Many students, farm workers, and other volunteers have helped to make the Memorial Garden a reality. Helen Chavez and other family members picked up trowels and helped with container planting work during the final days before the garden dedication.

A $2.5 million grant will help convert this Mission-style, former tuberculosis sanatorium into the Cesar E. Chavez Learning Institute. The facility will include a museum, library, and exhibits about the farm worker movement.


The West San Gabriel Valley Boys and Girls Club has made a special contribution to the campus. As part of their Peacemakers of the World program, the club secured a grant from the State of California's Go Serve program for renovation of the playground at the center.

In 2003, children from ten to fifteen years old constructed the playground with adult supervision. Students in the club periodically return to the playground to help with cleaning and maintenance.

Role of the Landscape Architect

The involvement of the landscape architect on this project demonstrates opportunities for professional involvement beyond the traditional design roles of campus master planning and design. He helped direct the Urban Corps and other groups in contributing volunteer work. The landscape architect also played a supporting role in securing the second phase grant, providing the Chavez Foundation with graphics, assistance with environmental clearance, and other application materials.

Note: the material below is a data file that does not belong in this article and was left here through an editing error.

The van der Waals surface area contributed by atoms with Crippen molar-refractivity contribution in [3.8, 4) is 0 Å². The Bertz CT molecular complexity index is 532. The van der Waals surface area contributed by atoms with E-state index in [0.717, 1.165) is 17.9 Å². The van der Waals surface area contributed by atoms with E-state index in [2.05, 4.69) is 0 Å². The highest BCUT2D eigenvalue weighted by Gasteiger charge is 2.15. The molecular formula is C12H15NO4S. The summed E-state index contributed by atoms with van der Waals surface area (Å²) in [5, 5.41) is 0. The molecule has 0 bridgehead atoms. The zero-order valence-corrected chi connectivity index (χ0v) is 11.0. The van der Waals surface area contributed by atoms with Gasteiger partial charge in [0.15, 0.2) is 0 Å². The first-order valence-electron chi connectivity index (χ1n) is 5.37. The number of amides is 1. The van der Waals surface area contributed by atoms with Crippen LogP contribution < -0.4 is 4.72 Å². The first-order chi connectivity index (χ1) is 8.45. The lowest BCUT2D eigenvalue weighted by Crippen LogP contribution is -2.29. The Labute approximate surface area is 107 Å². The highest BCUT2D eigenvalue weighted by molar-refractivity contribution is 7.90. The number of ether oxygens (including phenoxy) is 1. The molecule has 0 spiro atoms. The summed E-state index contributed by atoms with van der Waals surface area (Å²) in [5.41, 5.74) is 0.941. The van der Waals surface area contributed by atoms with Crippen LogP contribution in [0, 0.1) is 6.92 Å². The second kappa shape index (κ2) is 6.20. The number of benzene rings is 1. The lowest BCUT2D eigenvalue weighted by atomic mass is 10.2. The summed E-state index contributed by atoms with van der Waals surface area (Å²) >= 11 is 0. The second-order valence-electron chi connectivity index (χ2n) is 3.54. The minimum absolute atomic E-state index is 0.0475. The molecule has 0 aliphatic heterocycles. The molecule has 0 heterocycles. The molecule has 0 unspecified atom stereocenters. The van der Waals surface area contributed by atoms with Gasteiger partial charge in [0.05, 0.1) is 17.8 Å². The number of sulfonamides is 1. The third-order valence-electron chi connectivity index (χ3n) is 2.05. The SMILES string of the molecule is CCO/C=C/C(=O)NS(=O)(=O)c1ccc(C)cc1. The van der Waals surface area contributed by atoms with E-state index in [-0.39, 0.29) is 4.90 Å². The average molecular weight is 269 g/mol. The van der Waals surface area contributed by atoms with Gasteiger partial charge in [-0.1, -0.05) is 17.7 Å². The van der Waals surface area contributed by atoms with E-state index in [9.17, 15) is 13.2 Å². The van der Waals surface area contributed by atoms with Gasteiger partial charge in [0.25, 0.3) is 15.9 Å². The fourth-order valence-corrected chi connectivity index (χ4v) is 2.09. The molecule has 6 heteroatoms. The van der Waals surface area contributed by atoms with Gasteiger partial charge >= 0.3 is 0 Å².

A close-up view of the adoquin stone sculpture that portrays farm worker marches with key participants in the movement, including Chavez's dog, seen here near the head of the march.

Future Plans For The National Chavez Center

The Cesar E. Chavez Foundation has received a $2.5 million grant for renovation of an historic building on the property. Work is now underway on the Cesar E. Chavez Learning Institute, which will include a museum, library, and exhibits about the farm worker movement. For future campus development, the master plan calls for continued use of recycled and natural materials, recycling and composting, solar heating, and resource-conscious landscaping. Restoration of a former huerta (vegetable garden and orchard) also is part of a comprehensive sustainable program for the property.

Visitors are welcome at the National Chavez Center, located between Bakersfield and Tehachapi on State Route 58. Directions and more information about the Center are available at or by calling 661-823-6230. A virtual tour of the Center is available at the landscape architect's web site,

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December 7, 2019, 3:50 am PDT